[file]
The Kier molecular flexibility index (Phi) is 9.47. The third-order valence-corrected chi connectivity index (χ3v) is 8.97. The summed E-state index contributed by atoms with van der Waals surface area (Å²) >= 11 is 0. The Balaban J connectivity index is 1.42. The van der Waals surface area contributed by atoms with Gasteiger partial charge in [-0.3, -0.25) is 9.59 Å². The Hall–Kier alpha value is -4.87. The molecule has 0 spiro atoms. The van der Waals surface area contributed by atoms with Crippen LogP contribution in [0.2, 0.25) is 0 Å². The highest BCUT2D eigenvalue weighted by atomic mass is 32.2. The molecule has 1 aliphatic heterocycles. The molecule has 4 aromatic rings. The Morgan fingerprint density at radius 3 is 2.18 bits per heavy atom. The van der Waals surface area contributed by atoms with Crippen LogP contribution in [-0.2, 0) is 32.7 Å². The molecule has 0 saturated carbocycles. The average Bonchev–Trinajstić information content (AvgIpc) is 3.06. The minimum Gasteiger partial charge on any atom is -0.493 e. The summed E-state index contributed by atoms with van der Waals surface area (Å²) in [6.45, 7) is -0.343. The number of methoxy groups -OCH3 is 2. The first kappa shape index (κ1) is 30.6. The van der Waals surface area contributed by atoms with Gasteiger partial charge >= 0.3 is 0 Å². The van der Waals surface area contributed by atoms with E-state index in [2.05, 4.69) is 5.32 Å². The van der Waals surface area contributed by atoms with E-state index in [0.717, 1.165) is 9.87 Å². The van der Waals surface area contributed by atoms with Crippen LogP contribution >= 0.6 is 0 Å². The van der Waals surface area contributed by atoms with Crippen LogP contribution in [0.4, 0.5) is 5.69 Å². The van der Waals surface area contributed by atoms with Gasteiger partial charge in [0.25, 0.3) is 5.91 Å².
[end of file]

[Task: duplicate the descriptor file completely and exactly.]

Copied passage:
The Kier molecular flexibility index (Phi) is 9.47. The third-order valence-corrected chi connectivity index (χ3v) is 8.97. The summed E-state index contributed by atoms with van der Waals surface area (Å²) >= 11 is 0. The Balaban J connectivity index is 1.42. The van der Waals surface area contributed by atoms with Gasteiger partial charge in [-0.3, -0.25) is 9.59 Å². The Hall–Kier alpha value is -4.87. The molecule has 0 spiro atoms. The van der Waals surface area contributed by atoms with Crippen LogP contribution in [0.2, 0.25) is 0 Å². The highest BCUT2D eigenvalue weighted by atomic mass is 32.2. The molecule has 1 aliphatic heterocycles. The molecule has 4 aromatic rings. The Morgan fingerprint density at radius 3 is 2.18 bits per heavy atom. The van der Waals surface area contributed by atoms with Crippen LogP contribution in [-0.2, 0) is 32.7 Å². The molecule has 0 saturated carbocycles. The average Bonchev–Trinajstić information content (AvgIpc) is 3.06. The minimum Gasteiger partial charge on any atom is -0.493 e. The summed E-state index contributed by atoms with van der Waals surface area (Å²) in [6.45, 7) is -0.343. The number of methoxy groups -OCH3 is 2. The first kappa shape index (κ1) is 30.6. The van der Waals surface area contributed by atoms with Gasteiger partial charge >= 0.3 is 0 Å². The van der Waals surface area contributed by atoms with E-state index in [2.05, 4.69) is 5.32 Å². The van der Waals surface area contributed by atoms with E-state index in [0.717, 1.165) is 9.87 Å². The van der Waals surface area contributed by atoms with Crippen LogP contribution >= 0.6 is 0 Å². The van der Waals surface area contributed by atoms with Crippen LogP contribution in [0.4, 0.5) is 5.69 Å². The van der Waals surface area contributed by atoms with Gasteiger partial charge in [0.25, 0.3) is 5.91 Å².